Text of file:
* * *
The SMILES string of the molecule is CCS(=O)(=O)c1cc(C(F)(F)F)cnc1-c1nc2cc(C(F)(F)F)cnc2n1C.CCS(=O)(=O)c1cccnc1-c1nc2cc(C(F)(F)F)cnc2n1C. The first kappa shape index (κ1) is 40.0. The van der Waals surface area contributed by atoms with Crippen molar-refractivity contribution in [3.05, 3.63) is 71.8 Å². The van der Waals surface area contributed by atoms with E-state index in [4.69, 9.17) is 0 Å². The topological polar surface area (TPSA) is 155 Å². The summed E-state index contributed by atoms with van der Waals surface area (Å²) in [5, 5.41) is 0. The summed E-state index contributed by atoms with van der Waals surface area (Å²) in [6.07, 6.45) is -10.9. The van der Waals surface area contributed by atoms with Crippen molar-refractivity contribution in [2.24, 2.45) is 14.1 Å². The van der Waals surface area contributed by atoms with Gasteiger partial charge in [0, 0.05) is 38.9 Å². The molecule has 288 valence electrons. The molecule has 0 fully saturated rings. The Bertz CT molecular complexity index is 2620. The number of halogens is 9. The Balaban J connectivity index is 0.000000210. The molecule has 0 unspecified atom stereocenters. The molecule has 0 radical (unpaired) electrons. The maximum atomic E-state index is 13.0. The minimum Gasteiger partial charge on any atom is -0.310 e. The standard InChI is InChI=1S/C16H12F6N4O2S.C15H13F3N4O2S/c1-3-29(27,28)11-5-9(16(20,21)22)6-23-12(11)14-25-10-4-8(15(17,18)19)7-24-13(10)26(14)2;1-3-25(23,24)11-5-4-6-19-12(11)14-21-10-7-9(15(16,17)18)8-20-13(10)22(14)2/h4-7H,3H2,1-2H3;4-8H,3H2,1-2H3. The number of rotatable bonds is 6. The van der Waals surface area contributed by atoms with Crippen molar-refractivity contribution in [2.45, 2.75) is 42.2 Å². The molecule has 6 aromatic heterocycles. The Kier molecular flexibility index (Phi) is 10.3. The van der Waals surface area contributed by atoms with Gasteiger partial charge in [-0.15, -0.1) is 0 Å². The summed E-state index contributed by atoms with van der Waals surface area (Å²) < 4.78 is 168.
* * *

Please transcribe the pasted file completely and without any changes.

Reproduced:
The SMILES string of the molecule is CCS(=O)(=O)c1cc(C(F)(F)F)cnc1-c1nc2cc(C(F)(F)F)cnc2n1C.CCS(=O)(=O)c1cccnc1-c1nc2cc(C(F)(F)F)cnc2n1C. The first kappa shape index (κ1) is 40.0. The van der Waals surface area contributed by atoms with Crippen molar-refractivity contribution in [3.05, 3.63) is 71.8 Å². The van der Waals surface area contributed by atoms with E-state index in [4.69, 9.17) is 0 Å². The topological polar surface area (TPSA) is 155 Å². The summed E-state index contributed by atoms with van der Waals surface area (Å²) in [5, 5.41) is 0. The summed E-state index contributed by atoms with van der Waals surface area (Å²) in [6.07, 6.45) is -10.9. The van der Waals surface area contributed by atoms with Crippen molar-refractivity contribution in [2.24, 2.45) is 14.1 Å². The van der Waals surface area contributed by atoms with Gasteiger partial charge in [0, 0.05) is 38.9 Å². The molecule has 288 valence electrons. The molecule has 0 fully saturated rings. The Bertz CT molecular complexity index is 2620. The number of halogens is 9. The Balaban J connectivity index is 0.000000210. The molecule has 0 unspecified atom stereocenters. The molecule has 0 radical (unpaired) electrons. The maximum atomic E-state index is 13.0. The minimum Gasteiger partial charge on any atom is -0.310 e. The standard InChI is InChI=1S/C16H12F6N4O2S.C15H13F3N4O2S/c1-3-29(27,28)11-5-9(16(20,21)22)6-23-12(11)14-25-10-4-8(15(17,18)19)7-24-13(10)26(14)2;1-3-25(23,24)11-5-4-6-19-12(11)14-21-10-7-9(15(16,17)18)8-20-13(10)22(14)2/h4-7H,3H2,1-2H3;4-8H,3H2,1-2H3. The number of rotatable bonds is 6. The van der Waals surface area contributed by atoms with Crippen molar-refractivity contribution in [2.45, 2.75) is 42.2 Å². The molecule has 6 aromatic heterocycles. The Kier molecular flexibility index (Phi) is 10.3. The van der Waals surface area contributed by atoms with Gasteiger partial charge in [-0.15, -0.1) is 0 Å². The summed E-state index contributed by atoms with van der Waals surface area (Å²) < 4.78 is 168.